Banned tech

This incident smells familiar. In the run-up to the 2019 show, the CTA awarded sex-tech startup Lora DiCarlo with the same award, only later to rescind it. The CTA told TechCrunch at the time that the Lora DiCarlo Osé does not fit into existing product categories, and the company should not have been accepted for the Innovation Awards Program.

The CTA drew widespread criticism for revoking Lora DiCarlo’s award.

TechCrunch confirmed at the time the CTA also prohibited Lora DiCarlo from exhibiting at CES, citing the company doesn’t fit a product category. However, other sex tech companies were on the show floor that year.

Past CES shows featured sex tech companies, including a virtual reality porn company in 2017 and a sex toy robot for men in 2018. This year’s show will be sexual wellness company OhMiBod’s tenth year exhibiting at CES. In years past, the company launched wellness products, including a Kegel exerciser and, in 2019, when Lora DiCarlo was banned, an Apple Watch-controlled vibrator.

“There is an obvious double-standard when it comes to sexuality and sexual health,” Lora DiCarlo founder Lora Haddock wrote last year. “While there are sex and sexual health products at CES, it seems that CES/CTA administration applies the rules differently for companies and products based on the gender of their customers. Men’s sexuality is allowed to be explicit with a literal sex robot in the shape of an unrealistically proportioned woman and VR porn in point of pride along the aisle. Female sexuality, on the other hand, is heavily muted if not outright banned.”

In the CTA’s letter to Lora DiCarlo, obtained by TechCrunch, the CTA cited a clause that explained how entries deemed “in their sole discretion to be immoral, obscene, indecent, profane or not in keeping with the CTA’s image will be disqualified. CTA reserves the right in its sole discretion to disqualify any entry at any time which, in CTA’s opinion, endangers the safety or well being of any person, or fails to comply with these Official Rules. CTA decisions are final and binding.”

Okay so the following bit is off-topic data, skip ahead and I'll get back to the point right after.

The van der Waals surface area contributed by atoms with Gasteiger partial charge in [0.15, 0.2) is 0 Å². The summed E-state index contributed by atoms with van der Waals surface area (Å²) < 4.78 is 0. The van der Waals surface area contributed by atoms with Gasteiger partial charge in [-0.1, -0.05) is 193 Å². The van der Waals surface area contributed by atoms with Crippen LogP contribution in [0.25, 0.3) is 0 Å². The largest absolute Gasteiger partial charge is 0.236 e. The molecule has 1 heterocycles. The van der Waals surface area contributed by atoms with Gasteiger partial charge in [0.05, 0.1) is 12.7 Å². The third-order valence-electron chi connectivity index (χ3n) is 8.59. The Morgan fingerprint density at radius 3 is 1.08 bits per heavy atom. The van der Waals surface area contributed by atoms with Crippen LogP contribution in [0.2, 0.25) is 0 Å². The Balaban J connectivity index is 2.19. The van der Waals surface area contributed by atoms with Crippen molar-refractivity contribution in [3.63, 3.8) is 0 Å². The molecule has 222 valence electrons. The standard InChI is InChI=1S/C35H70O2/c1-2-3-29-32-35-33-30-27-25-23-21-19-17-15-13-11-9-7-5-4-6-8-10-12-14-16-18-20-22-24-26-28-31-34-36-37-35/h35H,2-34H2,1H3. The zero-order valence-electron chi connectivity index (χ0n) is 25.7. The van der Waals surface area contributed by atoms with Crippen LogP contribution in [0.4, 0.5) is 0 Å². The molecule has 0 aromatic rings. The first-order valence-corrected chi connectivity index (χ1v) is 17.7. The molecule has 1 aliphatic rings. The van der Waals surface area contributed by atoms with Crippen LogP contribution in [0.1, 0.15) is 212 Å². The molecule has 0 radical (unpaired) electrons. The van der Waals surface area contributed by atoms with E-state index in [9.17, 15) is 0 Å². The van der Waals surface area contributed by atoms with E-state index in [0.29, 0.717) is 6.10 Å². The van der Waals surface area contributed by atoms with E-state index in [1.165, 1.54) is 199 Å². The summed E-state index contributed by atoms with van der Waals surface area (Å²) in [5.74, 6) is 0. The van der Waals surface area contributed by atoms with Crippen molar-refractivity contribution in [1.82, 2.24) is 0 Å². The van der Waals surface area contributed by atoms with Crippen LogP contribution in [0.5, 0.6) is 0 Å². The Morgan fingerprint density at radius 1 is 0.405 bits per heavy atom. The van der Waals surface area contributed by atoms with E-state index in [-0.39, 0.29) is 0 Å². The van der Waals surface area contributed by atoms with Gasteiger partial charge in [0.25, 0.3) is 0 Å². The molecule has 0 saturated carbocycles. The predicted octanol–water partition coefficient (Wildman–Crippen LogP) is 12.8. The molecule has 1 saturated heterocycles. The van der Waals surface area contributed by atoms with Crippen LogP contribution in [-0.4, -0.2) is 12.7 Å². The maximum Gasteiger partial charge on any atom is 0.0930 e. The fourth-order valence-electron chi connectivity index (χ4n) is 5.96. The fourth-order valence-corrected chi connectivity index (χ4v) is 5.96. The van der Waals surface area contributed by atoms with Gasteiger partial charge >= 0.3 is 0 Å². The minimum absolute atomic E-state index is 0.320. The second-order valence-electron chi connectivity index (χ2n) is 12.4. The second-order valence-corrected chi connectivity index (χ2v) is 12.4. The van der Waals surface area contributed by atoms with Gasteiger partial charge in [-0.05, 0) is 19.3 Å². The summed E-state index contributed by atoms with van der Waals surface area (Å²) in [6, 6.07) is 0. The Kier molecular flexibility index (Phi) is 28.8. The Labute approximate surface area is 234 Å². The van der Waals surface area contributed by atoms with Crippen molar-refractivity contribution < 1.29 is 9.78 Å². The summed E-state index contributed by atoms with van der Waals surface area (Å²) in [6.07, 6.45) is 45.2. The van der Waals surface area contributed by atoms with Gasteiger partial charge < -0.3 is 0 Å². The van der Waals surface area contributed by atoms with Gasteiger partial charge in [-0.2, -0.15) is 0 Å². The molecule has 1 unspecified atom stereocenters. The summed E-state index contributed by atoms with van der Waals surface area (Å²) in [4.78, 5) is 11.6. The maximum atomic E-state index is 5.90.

CES or bust

The cannabis market is exploding. In the United States, the substance is legal in 11 states, with Illinois becoming the latest to allow the sale and consumption for recreational use. Public support for legal pot hit an all-time high in 2019, according to this CBS News Poll. More than 30 states have legalized it to some degree, and more will follow.

Recreational cannabis is legal in Canada, where Keep Labs is based.

The sheer demand raises the question of the CTA’s slow acceptance of cannabis-related products. As a trade group, it’s tasked with promoting policy that leads to growth within the consumer electronics world, and cannabis tech is quickly becoming a lucrative industry with broad acceptance across demographics.

Someone within the CTA sees the appeal of the Keep device. By awarding it with one of its top honors, the CTA is celebrating the responsible use of cannabis. And yet, by requesting the company hide its intended purpose while exhibiting, it is seemingly forcing cannabis back into the shadows.

CES 2020 coverage - TechCrunch